02 September, 2012

30 Reviews In 30 Days: Review #2

Bogshed, Let Them Eat Bog-Shed 12" (EP) (Vinyl Drip, 1985)

On this debut EP, Bogshed took a bunch of what by all rights should have been astonishingly irritating material and turned it into six extremely catchy little anthems about, well, all sorts of bizarre things. With Bogshed, you have a pushy and extremely overbearing bassist who makes his instrument the focus of every song whether it's really appropriate or not, along with a guitarist whose amp is too small so he bitterly scratches away with his clanging, acidic, truly offbeat yet melodic guitar slightly over or slightly under the massive bass lines. The drummer bashes away in a straight-ahead manner while this is all going on, and then there's… the singer. The singer has somehow managed to combine the vocal and lyrical stylings of PiL-era John Lydon, early Mark E. Smith (particularly when he used to hoot in a speed-addled squeal, cf. "Cary Grant's Wedding"), a drunken West Yorkshire asshole making fun of you, and an extremely aggrieved horse, yowling away in the most sardonically semi-tuneful manner possible over the racket. I mean, the first words on this EP are a cartoonish proclamation of "Panties, PLEEEEEAAAAASE!," expressed in an unbelievably annoying, semi-melodic falsetto shriek. The lyrics are disconnected streams of deliberately obscure British in-jokes about sex, enunciated in the same ridiculously sardonic and parodic, squealing voice. Yet, the whole first song works insanely well. The guitar and bass keep locking into an extremely unexpected, but extremely satisfying chorus/bridge that is just total pop - there's no way the guitar line should work on top of the bass line during the verses, yet it's not outright dissonant either - it just sounds somehow off, which makes the payoff during that chorus/bridge/whatever it is that much more awesome.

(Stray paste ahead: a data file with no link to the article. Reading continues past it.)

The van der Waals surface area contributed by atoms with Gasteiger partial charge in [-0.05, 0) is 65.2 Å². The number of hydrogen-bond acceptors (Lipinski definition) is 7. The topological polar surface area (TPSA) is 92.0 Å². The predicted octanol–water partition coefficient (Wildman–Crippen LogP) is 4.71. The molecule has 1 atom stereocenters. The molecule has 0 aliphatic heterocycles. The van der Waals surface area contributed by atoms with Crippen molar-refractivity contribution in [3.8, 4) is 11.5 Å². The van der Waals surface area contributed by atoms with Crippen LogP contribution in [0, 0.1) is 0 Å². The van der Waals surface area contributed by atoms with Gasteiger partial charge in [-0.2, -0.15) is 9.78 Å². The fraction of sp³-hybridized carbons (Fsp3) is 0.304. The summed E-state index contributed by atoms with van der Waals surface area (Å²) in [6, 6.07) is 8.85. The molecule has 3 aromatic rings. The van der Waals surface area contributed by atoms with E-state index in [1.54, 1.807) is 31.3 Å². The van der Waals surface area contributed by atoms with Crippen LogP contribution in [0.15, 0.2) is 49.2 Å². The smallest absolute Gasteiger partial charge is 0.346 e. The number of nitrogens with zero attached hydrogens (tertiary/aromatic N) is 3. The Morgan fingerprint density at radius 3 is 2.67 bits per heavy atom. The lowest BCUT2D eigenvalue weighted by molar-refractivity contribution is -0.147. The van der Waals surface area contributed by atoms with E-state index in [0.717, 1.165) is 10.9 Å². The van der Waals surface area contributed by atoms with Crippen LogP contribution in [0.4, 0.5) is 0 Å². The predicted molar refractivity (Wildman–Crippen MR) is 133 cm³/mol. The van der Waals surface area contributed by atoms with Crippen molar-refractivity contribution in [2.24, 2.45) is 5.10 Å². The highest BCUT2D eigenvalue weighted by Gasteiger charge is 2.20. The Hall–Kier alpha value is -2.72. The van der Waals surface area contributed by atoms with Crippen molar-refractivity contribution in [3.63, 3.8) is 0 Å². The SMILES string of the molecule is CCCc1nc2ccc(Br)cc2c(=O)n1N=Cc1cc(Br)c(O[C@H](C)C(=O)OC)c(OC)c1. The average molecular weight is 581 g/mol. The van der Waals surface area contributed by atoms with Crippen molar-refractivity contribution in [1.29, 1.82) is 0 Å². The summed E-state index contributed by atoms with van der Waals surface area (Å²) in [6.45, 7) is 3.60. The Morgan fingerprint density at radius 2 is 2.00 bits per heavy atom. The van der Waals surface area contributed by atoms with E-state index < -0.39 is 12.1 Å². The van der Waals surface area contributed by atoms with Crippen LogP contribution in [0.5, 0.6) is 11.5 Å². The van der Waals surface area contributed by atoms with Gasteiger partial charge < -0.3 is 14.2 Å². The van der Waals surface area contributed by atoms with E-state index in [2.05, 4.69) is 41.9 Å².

The whole EP is like that. This is underhanded, scratchy, weird, but extremely intelligent and humorous postpunk with a big, if not immediately noticeable, pop influence and really smart guitar/bass interplay. You'll hear some great melodies throughout (most often in the loud, crunchy bass lines - "Spencer Travis" especially features a huge and catchy bass line), but every song has at least something to offer. If the band doesn't include a catchy melody somewhere, they'll at least keep it wacked out enough for you to wonder just what exactly is wrong with them as humans (the one-two punch of "Slave Girls" and "City Girls" especially comes to mind on that front). Oddly enough, however, the strangest material is often the catchiest material as well: "Hand Me Down Father" features a heck of a vocal hook, no matter how bizarrely it's sung, and the brilliant "Panties Please" has already been described well enough. It's long out-of-print, but you can find this EP online, and I'd search it out if I were you. Possibly the funniest moments come during "Fat Lad Exam Failure," in which the singer sees fit to start off the song with a ridiculously stupid, congested vocal inflection, and also in which the band sees fit to insert the most truly pointless mid-song freakout for absolutely no reason at all. This is an unfairly obscure EP that's sure to appeal to mid-'80's postpunk fans, especially if they like postpunk that comes from The Fall's side of the genre instead of Joy Division's.

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